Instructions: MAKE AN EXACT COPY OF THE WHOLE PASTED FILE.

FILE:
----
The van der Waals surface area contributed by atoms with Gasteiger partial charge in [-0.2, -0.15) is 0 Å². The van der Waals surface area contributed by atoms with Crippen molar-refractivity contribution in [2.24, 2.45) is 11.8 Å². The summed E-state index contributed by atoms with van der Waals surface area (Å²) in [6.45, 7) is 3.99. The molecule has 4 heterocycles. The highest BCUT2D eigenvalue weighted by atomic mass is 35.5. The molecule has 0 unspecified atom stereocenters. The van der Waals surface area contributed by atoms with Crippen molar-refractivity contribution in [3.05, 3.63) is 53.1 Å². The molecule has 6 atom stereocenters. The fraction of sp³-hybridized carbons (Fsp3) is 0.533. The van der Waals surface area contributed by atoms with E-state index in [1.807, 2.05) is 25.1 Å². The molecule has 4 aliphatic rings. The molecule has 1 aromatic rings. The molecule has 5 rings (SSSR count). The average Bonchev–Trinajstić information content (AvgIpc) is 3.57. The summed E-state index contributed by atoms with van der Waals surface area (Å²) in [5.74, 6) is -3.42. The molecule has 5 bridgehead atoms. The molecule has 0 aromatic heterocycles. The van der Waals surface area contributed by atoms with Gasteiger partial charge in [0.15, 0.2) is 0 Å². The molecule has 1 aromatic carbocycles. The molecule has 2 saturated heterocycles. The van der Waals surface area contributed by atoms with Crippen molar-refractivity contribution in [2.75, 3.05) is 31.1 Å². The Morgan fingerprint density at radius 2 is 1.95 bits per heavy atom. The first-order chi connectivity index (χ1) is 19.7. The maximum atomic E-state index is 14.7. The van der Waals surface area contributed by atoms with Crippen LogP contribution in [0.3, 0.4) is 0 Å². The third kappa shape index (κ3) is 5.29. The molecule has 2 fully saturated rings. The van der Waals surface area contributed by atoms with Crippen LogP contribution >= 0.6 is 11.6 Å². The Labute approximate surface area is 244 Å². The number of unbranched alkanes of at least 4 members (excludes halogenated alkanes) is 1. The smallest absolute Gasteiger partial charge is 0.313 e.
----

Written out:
The van der Waals surface area contributed by atoms with Gasteiger partial charge in [-0.2, -0.15) is 0 Å². The van der Waals surface area contributed by atoms with Crippen molar-refractivity contribution in [2.24, 2.45) is 11.8 Å². The summed E-state index contributed by atoms with van der Waals surface area (Å²) in [6.45, 7) is 3.99. The molecule has 4 heterocycles. The highest BCUT2D eigenvalue weighted by atomic mass is 35.5. The molecule has 0 unspecified atom stereocenters. The van der Waals surface area contributed by atoms with Crippen molar-refractivity contribution in [3.05, 3.63) is 53.1 Å². The molecule has 6 atom stereocenters. The fraction of sp³-hybridized carbons (Fsp3) is 0.533. The van der Waals surface area contributed by atoms with E-state index in [1.807, 2.05) is 25.1 Å². The molecule has 4 aliphatic rings. The molecule has 1 aromatic rings. The molecule has 5 rings (SSSR count). The average Bonchev–Trinajstić information content (AvgIpc) is 3.57. The summed E-state index contributed by atoms with van der Waals surface area (Å²) in [5.74, 6) is -3.42. The molecule has 5 bridgehead atoms. The molecule has 0 aromatic heterocycles. The van der Waals surface area contributed by atoms with Gasteiger partial charge in [0.15, 0.2) is 0 Å². The molecule has 1 aromatic carbocycles. The molecule has 2 saturated heterocycles. The van der Waals surface area contributed by atoms with Crippen molar-refractivity contribution in [2.75, 3.05) is 31.1 Å². The Morgan fingerprint density at radius 2 is 1.95 bits per heavy atom. The first-order chi connectivity index (χ1) is 19.7. The maximum atomic E-state index is 14.7. The van der Waals surface area contributed by atoms with Crippen LogP contribution in [0.3, 0.4) is 0 Å². The third kappa shape index (κ3) is 5.29. The molecule has 2 fully saturated rings. The van der Waals surface area contributed by atoms with Crippen LogP contribution >= 0.6 is 11.6 Å². The Labute approximate surface area is 244 Å². The number of unbranched alkanes of at least 4 members (excludes halogenated alkanes) is 1. The smallest absolute Gasteiger partial charge is 0.313 e.